LONDON (AFP) – As Mauricio Pochettino offered an explanation of why Tottenham Hotspur’s emerging Premier League title challenge had stalled so quickly, it was hard to avoid the view their bid for success on four fronts could once again leave the club empty-handed.
The 3-1 home defeat by Wolverhampton Wanderers last Saturday was utterly deflating for Pochettino’s side, who had thrillingly moved into second place on the back of a 6-2 defeat of Everton and a 5-0 thrashing of Bournemouth.
Their time spent as the nearest challengers to leaders Liverpool, however, lasted just four days and they travel to Cardiff City tomorrow (1.30am Brunei time) desperately seeking a win to revive the belief they can last the pace in the title race.
Pochettino, the Spurs manager, cited mental fatigue as a possible reason for his players’ lethargic second half display against Wolves and you could see his point.
The north London club had more representatives in the semi-finals of the World Cup than any other and it would be hardly surprising if the effects of a draining, exhilarating but ultimately disappointing summer campaign for eight of those nine players – France’s winning captain Hugo Lloris being the exception – lingered.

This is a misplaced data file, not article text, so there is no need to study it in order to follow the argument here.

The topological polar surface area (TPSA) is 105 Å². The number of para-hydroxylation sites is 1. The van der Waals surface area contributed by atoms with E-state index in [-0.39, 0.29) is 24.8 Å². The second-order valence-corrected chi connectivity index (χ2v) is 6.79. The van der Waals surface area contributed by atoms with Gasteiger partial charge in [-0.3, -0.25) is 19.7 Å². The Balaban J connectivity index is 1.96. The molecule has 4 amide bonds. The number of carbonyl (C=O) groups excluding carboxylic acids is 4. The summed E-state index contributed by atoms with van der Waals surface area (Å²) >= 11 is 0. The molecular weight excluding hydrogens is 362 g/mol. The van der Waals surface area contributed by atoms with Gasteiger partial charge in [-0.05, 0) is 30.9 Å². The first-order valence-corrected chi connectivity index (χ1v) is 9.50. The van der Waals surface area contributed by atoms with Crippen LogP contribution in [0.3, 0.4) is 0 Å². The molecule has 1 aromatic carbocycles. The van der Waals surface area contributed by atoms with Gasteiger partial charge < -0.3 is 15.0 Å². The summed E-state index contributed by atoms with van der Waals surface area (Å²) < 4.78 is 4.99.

They certainly haven’t returned to a straightforward season with their club.
The delays to the opening of their new stadium means Wembley has unexpectedly remained Spurs’ temporary home.
And the drama that accompanied the Champions League group stage means Pochettino’s players have already endured more than their fair share of nerve-jangling cliffhangers as they qualified despite claiming just one point from the opening three games.
Tottenham’s progress into January’s two-legged League Cup semi-final with capital foes Chelsea was hardly sedate given they had to overcome a quarter-final visit to north London rivals Arsenal to claim a place in the last four.
Next Friday sees Spurs start their FA Cup campaign with a visit to fourth-tier Tranmere Rovers, a further addition to an already-congested holiday fixture schedule.
The counter to all that is that a club with ambitions of challenging for major trophies must expect to face those kinds of demands.
And that is where criticism of Tottenham’s failure to bring in any new players during the pre-season transfer window resurfaces.